While the first priority in anything firearm-related is serious attention to safety, the principal remaining hazard is too much advice. Shooting communities are just that welcoming, despite ugly media insinuations—especially recently—to the contrary. It’s a “nonsurprise” of perhaps classic proportion, then, that this is how the Remington 700 first came to our attention many years ago. Especially if resources were modest, the one-ragged-hole types pretty near all agreed on where to start: an M700 in .308 Win. Some 56 years after it first appeared (1962), our present sample indicates that such a recommendation would still be wise to follow.
You wouldn’t have to settle for that same rifle by any means. Slim-barreled, wood-clad beauties are still available, and in almost every useful caliber you can think of (17 by our count). Moreover, robustness and out-of-the-box accuracy have drawn many fans and applications over the years. Military and law enforcement variations are plentiful, and regular-folk applications all bespeak the original, ideal qualities—accuracy, reliability, durability.
Our model 700 SPS Tactical AAC-SD is a case in point. The core competencies so much admired from Day One are alive and well, but the prospect of a disappointing compromise never threatened less. If you’re after a modern, versatile bolt gun, an SPS or other 700 variant is punching, as the saying goes, well above its weight.
The stock and muzzle termination jump out as examples on the handy AAC-SD. The former is a dual departure—not wood, but also not some anvil-hard (but often, well, ugly) while undeniably useful composite. Instead, and sourced from Hogue, is a grippy “ghillie” green, over-molded (fiberglass skeleton inside, rubber out) type. A comfortable pad; pillar bedding; and a wide, bipod-friendly forend are standard.
The latter—a threaded but conveniently capped muzzle on the 20-inch barrel—hints strongly at another modern taste as well as a hearing safety advantage: suppression. Despite the assertions of uninformed media and politicians (to say nothing of silly Hollywood), suppression is merely good acoustic sense. As even The Washington Post has conceded (March 20, 2017), “There is little that’s quiet about a firearm with a silencer, unless one also thinks a jackhammer is quiet.”
Most of these considerations are at the margins, however, when the longstanding, essential qualities of the 700 are revisited. We left the X-Mark Pro trigger as it came from the factory, for instance, and soon discovered the rare errors were ours. The abbreviated, heavy barrel surrendered some velocity (an average of 5 percent across several bullet weights), but no accuracy that we could gauge. The barrel profile and optic put it a trifle on the heavy side for field work (11 pounds), but we’ve used a nearly identical rifle afield, and wouldn’t trade the predictable sub-moa for reduced weight.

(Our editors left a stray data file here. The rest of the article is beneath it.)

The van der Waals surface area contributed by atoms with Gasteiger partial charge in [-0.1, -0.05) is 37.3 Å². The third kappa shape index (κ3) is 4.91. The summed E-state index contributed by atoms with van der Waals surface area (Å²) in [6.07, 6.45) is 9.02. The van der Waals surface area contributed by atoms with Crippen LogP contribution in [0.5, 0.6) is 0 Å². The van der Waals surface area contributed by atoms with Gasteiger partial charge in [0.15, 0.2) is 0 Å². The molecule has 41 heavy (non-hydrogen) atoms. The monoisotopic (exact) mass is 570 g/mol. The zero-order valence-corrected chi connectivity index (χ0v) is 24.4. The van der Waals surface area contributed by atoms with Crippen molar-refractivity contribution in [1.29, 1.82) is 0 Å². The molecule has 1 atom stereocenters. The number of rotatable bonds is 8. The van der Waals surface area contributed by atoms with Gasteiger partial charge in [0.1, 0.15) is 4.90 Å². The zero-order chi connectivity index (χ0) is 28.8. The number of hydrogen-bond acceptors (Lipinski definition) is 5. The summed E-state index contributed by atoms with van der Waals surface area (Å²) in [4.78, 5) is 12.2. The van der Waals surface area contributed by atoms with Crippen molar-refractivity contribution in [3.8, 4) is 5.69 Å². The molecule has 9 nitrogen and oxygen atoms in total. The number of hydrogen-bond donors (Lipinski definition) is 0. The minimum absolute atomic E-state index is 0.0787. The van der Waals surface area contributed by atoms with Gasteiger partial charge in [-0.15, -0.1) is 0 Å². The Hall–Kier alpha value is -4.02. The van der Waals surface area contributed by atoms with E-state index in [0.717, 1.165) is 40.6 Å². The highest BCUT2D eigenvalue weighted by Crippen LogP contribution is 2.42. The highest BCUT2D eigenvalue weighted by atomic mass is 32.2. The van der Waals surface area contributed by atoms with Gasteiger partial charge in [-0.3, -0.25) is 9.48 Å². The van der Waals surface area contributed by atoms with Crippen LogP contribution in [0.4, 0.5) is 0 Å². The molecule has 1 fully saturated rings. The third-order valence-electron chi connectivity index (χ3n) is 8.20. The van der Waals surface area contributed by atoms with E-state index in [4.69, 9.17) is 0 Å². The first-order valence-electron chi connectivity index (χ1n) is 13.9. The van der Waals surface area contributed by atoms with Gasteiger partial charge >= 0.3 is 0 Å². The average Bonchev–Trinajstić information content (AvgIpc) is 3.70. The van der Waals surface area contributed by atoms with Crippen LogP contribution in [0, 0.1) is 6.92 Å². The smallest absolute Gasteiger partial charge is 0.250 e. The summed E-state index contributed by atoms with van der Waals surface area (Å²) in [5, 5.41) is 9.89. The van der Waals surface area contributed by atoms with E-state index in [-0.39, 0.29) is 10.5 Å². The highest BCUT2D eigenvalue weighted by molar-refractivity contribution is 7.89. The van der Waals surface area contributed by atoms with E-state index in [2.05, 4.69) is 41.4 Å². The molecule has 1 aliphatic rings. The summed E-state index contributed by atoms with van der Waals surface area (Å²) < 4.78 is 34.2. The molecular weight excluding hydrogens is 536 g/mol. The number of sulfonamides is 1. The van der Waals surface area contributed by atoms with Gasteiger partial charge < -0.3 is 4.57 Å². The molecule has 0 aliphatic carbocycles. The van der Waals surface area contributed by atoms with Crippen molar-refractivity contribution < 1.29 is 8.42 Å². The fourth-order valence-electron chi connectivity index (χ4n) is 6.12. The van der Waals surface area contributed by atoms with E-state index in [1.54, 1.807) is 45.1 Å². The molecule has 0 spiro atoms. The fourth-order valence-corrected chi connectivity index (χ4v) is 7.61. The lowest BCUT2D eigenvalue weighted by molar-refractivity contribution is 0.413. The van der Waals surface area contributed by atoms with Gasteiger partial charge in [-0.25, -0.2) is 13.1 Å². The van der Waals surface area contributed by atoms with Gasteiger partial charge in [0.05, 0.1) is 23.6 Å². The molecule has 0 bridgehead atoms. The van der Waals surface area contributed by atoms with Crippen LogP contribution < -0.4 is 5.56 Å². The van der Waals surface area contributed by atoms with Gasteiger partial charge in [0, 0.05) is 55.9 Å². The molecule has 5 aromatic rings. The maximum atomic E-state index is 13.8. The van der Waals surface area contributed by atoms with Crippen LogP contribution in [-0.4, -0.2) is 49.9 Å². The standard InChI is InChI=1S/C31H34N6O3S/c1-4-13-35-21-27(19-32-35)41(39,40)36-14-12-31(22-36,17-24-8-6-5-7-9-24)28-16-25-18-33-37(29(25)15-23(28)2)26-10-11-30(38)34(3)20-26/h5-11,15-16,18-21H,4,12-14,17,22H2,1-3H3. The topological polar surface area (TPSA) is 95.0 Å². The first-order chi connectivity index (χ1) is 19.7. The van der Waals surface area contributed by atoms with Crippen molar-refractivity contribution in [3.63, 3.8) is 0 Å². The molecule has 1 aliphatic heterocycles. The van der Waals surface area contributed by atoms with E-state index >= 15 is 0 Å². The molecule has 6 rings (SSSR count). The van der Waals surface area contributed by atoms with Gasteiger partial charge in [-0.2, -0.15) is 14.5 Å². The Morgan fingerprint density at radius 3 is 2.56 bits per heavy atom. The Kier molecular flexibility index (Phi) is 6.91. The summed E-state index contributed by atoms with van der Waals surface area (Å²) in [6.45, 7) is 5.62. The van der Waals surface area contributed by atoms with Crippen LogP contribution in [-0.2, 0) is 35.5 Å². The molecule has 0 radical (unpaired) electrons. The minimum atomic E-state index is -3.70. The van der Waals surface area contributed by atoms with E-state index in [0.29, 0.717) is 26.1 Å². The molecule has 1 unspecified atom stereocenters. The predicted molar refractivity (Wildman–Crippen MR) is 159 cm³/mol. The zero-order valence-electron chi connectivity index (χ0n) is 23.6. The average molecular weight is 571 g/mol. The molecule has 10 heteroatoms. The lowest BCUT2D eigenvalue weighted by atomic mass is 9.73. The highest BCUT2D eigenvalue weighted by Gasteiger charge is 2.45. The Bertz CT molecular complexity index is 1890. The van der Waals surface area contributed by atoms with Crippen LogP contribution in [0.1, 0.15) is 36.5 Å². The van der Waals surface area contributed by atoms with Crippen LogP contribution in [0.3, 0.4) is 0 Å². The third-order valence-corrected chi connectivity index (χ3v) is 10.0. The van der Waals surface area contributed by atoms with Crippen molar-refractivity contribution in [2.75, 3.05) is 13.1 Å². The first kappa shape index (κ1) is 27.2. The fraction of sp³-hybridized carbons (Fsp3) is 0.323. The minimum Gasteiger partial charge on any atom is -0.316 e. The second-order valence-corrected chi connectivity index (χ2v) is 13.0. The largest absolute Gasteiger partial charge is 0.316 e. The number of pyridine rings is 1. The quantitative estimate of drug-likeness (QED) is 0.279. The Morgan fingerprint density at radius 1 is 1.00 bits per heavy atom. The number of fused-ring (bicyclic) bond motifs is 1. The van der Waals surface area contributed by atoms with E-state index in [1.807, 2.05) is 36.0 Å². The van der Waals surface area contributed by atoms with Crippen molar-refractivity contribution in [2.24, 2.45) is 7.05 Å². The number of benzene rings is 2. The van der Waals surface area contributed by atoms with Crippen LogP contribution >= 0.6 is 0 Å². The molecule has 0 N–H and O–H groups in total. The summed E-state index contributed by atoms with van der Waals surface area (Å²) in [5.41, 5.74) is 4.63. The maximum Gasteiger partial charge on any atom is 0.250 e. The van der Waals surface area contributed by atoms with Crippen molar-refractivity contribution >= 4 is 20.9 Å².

Our final assessment of the Remington has all the comforts of a benediction. Despite hurdles through the years, it remains a worthy American archetype: Across-the-board adaptability, top-of-class performance, and a bright future seem the deserved lot of the Model 700 family in general, and of the feature-rich SPS Tactical AAC-SD, in particular.
Nuts And Bolts
Plus/minus insert pairs have tremendous clamping power, and can provide up to an additional 20 MOA of elevation adjustment.
Kit — The Remington 700 remains the easiest bolt-action rifle in the world to gussy up. Search the stock of our friends at Brownells or MidwayUSA, for instance, and you’ll shortly discover hundreds and hundreds of enhancements at your fingertips. From basics like scope mounts and slings to ultra-tunes like bolt handles, firing pins, “bottom metal” and chassis-type stocks, you can take a 700 just about as far as can be imagined.
The Pos-Align system shaves weight, and has virtually no chance of degrading the superb Nikon optics by damaging the scope tube.
Accuracy — Hunters and target shooters have long praised the seemingly inherent accuracy of the 700. Our sample—even with the factory trigger unadjusted (but user-adjustable) and the Hogue stock lightly touching the barrel—proved the point. Several factory varieties produced sub-MOA groups (notably Federal Gold Medal Match—GM308M), and we nearly halved this with some hurry-up handloads using Sierra 168-grain bullets and IMR 4064 (.59-.61 MOA).
We have no illusions that this is really scratching the surface on our 700, however, as we think the “heritage” data clearly indicates. A predecessor to our test rifle in the same barrel length and caliber harvested a pronghorn at 285 yards using a Hornady 165-grain SST, with the impact point less than an inch from the aim point (measured from a small coincidental mark on the hide that was the hold). Another earlier sample—and totally stock—produced years’ worth of sub-caliber, three-shot clusters (down to .141 in.) and routine .4 to .6 MOA groups. By all the signs we see, even tighter tolerances will let the latest versions perform better still.
Nikon Black 1000 (6-24x50) — In the best sense of the expression, there were no surprises with our big Nikon. Beautiful light gathering and straightforward controls got us off to a good start, and a pair of Burris Signature Pos-Align rings—we just can’t say enough about those +/- polymer elevation inserts and mar-free mounting—had us on target with a tiny ammunition expenditure. The X-MOA, second focal plane reticle made calculating adjustments easy, a big help in generally poor outdoor test conditions. Hits, in other words, stayed very regular. Our best groups came indoors, which we think is yet another compliment to the Nikon, albeit by a roundabout route: The light never seems adequate despite an earnest attempt at our facility, but keeping shots in a quarter came easily, and often closer to a dime, thanks to the bright, clear and very affordable Nikon.